I am a fairly new Windows Systems Administrator. I have done some basic batch files and some other scripting. I would like to know what path I should take to become a better scripter. What language should I study and what are the best resources to learn from (web sites, books and the like).
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The language doesn't matter (much) - you're knocking on the door of asking to learn programming, and good programmers need to be fluent in more than one language. So, pick one and go with it. Suggestions
- KiXtart is pretty good for simple-and-Windows.
- PowerShell and VBscript are the standards on Windows.
- Install Cygwin and learn bash.
- Try Perl.
- BAT has it's place, but it's a terrible language (if that) with a lot of weird (although sometimes useful) quirks.
How to get good? Pick a project that needs doing, and do it. Are you spending a lot of time doing any manual, repeatable process? Script it. Script it in pieces, make the pieces bigger or string them together, until the whole thing is scripted.
Take a college class for Intro to Programming, or intro-or-intermediate Unix, that should have items in the course description like 'ksh' or 'bash' or 'shell'.
If you have seen much of what Microsoft is speaking of these days the choice of language is self-evident: PowerShell.
The "How do I become..." part of the question is a bit harder to answer. Without delving into the esoteric waters of information assimilation theory, you still need to figure out how you learn the best. My suggestion:
- Pick a task
- Script the task
- Figure out why the script doesn't work
- Fix the script
- Repeat steps 3 and 4 about a dozen times
- Gloat about your successes to your SysAdmin colleagues (that would be us)
I started by finding/download scripts that did something and then read through them to see how things were done. The Scripting Guy is invaluable for windows. I would also sift through the Scripting Guide on technet. it has tons of articles on writing scripts, documenting, a bazillion examples of how to do things on windows (config printers, list all accounts in AD etc.) how to write to the system log etc.
Depends on what you need to script for. I disagree with some of the assertions put forth by previous posters.
Batch is AWESOME. It's simple and MOST scripts I've had a need to write can be done with shorter code than most other scripting languages. It also has an advantage in that, with a few differences, it can be used on virtually every Microsoft operating system. It's also great because you can use just about any command line utility in your scripts so while the built in functions CAN be somewhat limiting at times, odds are, someone has a command line tool to do what you need and if you know batch scripting, you can incorporate it easily, giving you REALLY powerful stuff.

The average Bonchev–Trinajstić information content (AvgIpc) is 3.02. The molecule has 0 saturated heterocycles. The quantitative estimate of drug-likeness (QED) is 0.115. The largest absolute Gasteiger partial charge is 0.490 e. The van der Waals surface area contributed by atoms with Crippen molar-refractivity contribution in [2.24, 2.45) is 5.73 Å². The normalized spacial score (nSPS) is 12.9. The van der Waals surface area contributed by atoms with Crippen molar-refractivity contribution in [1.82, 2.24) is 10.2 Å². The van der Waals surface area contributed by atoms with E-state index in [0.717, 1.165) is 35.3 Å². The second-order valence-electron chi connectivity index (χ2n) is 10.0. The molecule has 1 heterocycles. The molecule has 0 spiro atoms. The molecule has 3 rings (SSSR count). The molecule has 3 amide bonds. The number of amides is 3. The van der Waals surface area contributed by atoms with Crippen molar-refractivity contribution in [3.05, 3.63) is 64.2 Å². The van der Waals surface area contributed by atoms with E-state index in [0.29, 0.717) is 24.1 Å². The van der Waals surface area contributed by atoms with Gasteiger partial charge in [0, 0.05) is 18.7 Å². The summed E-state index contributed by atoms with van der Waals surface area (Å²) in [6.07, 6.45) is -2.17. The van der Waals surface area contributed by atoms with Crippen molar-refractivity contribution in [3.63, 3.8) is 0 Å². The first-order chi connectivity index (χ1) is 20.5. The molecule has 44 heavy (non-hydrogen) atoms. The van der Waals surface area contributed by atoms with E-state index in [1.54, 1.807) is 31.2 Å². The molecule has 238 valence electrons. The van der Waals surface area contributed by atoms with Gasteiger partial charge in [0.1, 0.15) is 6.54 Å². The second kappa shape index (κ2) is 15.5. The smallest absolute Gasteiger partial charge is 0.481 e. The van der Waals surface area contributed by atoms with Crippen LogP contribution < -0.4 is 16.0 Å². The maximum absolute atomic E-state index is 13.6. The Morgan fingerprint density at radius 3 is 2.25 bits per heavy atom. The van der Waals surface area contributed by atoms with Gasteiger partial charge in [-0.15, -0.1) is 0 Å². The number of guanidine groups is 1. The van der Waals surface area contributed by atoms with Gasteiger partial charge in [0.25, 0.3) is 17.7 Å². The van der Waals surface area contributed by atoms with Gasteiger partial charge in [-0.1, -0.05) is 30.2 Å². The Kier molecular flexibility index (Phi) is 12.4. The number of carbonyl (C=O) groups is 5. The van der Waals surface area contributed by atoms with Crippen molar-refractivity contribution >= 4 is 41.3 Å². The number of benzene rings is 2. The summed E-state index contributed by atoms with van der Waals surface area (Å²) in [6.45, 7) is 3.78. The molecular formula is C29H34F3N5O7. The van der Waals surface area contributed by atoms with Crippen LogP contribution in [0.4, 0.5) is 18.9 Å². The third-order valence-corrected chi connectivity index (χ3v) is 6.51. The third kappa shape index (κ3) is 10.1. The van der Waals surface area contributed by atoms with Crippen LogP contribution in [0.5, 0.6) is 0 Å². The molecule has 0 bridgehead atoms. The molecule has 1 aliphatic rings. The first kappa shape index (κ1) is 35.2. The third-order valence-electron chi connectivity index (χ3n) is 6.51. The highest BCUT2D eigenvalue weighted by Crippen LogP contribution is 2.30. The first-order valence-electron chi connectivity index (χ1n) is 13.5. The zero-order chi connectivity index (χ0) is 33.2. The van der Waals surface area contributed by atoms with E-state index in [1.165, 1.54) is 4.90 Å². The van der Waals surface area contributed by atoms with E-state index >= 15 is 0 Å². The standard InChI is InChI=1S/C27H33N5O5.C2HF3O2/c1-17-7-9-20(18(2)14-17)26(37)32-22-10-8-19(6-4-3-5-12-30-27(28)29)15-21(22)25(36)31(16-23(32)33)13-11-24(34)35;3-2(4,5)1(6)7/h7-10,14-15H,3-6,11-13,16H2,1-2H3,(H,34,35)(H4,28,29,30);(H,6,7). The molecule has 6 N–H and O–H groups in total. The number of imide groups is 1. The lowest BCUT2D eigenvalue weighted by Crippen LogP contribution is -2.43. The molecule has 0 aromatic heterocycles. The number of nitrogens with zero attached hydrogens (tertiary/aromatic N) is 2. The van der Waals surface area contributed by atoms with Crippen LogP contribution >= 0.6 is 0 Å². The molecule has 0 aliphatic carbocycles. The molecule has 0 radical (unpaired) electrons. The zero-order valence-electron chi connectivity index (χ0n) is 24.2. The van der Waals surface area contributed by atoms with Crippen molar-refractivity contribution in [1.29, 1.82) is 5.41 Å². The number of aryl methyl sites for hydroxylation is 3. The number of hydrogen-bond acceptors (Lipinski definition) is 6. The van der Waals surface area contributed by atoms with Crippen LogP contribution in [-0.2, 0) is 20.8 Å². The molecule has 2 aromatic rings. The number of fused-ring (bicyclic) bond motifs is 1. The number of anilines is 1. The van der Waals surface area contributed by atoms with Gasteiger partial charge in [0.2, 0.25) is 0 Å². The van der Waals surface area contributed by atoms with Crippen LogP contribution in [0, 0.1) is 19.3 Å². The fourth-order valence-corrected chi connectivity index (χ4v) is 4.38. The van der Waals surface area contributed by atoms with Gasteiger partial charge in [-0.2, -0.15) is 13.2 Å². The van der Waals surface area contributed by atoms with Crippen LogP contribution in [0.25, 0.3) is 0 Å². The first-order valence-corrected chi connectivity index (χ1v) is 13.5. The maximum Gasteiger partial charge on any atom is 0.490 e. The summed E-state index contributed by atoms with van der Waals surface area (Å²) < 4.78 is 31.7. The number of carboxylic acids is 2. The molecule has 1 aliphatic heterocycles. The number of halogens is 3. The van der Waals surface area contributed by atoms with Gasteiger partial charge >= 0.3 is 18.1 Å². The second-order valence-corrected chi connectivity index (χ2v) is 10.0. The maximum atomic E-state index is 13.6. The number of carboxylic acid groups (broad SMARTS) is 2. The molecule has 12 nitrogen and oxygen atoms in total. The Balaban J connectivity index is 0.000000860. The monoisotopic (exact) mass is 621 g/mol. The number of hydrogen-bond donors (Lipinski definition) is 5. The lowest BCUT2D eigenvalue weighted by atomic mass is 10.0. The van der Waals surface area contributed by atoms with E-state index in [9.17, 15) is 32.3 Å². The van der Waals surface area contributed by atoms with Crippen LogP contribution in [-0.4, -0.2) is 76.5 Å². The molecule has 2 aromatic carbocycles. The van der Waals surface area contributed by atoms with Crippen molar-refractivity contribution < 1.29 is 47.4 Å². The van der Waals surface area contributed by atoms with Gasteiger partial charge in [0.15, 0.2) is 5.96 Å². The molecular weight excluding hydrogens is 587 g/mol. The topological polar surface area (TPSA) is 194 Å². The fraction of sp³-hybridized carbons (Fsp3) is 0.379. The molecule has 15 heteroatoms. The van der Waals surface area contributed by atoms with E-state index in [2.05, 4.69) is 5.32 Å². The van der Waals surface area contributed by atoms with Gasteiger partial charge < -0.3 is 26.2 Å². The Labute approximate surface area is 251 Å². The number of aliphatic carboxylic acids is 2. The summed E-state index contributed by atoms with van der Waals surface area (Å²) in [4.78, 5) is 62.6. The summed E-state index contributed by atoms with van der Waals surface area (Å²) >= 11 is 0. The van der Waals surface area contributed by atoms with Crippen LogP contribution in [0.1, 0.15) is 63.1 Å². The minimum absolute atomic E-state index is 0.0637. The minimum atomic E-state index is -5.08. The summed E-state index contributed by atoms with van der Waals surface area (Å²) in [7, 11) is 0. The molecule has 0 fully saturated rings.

PowerShell is POWERFUL. But it's still fairly new. And while it's potentially VERY useful, it's newness means it's not necessarily something you can walk in and start using at any given client/situation.
VBScript is great and has many great features. It also adds to your skillset because VB script is similar to ASP which is similar to VBA which is similar to VB6, so in the end, if you know one of those languages, you can quickly figure out the others (in most cases).
Other scripting languages such as Perl, KiXtart, and so on have their places, but usually require additional tools/files installed. I'm a big fan of learning to do things with what comes STANDARD with the OS, so you don't get yourself stuck saying "I don't know how to do this" when you need to do something but installing something isn't an option.
As for resources, several have been mentioned and I can't complain about any of them... but I'm surprised and even disappointed two sites hasn't been mentioned - for general scripting tutorials and overviews, see www.robvanderwoude.com and for a comprehensive command line reference (especially for batch, but also for PowerShell and a few other useful things), see www.ss64.com
I would start with a mixture of VBScript and PowerShell, both of which can be learned from "The Scripting Guys."
I'd recommend the following resources:
PowerShell should be a prerequisite nowadays as a Windows SysAdmin. Make sure you get good practice with it.
Use it primarily with Exchange and Active Directory. After that you wont be just better at scripting, but you will also have significantly better skills to work with Exchange and Active Directory.
This will make you a better Windows SysAdmin and more valuable as an employee.
Any scripting language, since you use Windows, I'd say Powershell is at least relevant.
Then, there are all of the other scripting languages which you can take your pick of such as Perl, Ruby, Python, and many others..
AutoIt is the easiest, fastest way to learn scripting IMO comes with it's own CLI and has a really easy to use function reference that can handle ANYTHING you need to do in windows programatically.